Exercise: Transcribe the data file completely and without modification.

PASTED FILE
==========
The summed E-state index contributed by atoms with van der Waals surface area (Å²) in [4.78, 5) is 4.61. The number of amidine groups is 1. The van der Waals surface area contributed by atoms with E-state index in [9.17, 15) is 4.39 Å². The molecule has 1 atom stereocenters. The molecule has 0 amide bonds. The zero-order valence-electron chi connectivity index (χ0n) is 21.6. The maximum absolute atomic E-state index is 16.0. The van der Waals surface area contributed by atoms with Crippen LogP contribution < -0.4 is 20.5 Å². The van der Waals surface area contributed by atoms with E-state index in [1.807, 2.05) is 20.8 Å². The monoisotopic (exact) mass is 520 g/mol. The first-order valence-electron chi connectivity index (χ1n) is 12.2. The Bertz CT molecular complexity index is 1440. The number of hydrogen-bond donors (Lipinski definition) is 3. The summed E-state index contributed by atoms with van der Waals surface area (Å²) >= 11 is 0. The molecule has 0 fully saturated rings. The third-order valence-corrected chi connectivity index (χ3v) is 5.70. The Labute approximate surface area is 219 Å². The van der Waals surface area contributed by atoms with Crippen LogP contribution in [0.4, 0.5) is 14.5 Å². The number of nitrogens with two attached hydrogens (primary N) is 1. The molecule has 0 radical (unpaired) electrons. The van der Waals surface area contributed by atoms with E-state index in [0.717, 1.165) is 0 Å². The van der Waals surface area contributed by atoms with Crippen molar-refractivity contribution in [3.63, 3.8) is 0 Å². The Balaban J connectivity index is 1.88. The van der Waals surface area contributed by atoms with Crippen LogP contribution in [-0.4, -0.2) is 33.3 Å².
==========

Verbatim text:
The summed E-state index contributed by atoms with van der Waals surface area (Å²) in [4.78, 5) is 4.61. The number of amidine groups is 1. The van der Waals surface area contributed by atoms with E-state index in [9.17, 15) is 4.39 Å². The molecule has 1 atom stereocenters. The molecule has 0 amide bonds. The zero-order valence-electron chi connectivity index (χ0n) is 21.6. The maximum absolute atomic E-state index is 16.0. The van der Waals surface area contributed by atoms with Crippen LogP contribution < -0.4 is 20.5 Å². The van der Waals surface area contributed by atoms with E-state index in [1.807, 2.05) is 20.8 Å². The monoisotopic (exact) mass is 520 g/mol. The first-order valence-electron chi connectivity index (χ1n) is 12.2. The Bertz CT molecular complexity index is 1440. The number of hydrogen-bond donors (Lipinski definition) is 3. The summed E-state index contributed by atoms with van der Waals surface area (Å²) >= 11 is 0. The molecule has 0 fully saturated rings. The third-order valence-corrected chi connectivity index (χ3v) is 5.70. The Labute approximate surface area is 219 Å². The van der Waals surface area contributed by atoms with Crippen LogP contribution in [0.4, 0.5) is 14.5 Å². The number of nitrogens with two attached hydrogens (primary N) is 1. The molecule has 0 radical (unpaired) electrons. The van der Waals surface area contributed by atoms with E-state index in [0.717, 1.165) is 0 Å². The van der Waals surface area contributed by atoms with Crippen molar-refractivity contribution in [3.63, 3.8) is 0 Å². The Balaban J connectivity index is 1.88. The van der Waals surface area contributed by atoms with Crippen LogP contribution in [-0.4, -0.2) is 33.3 Å².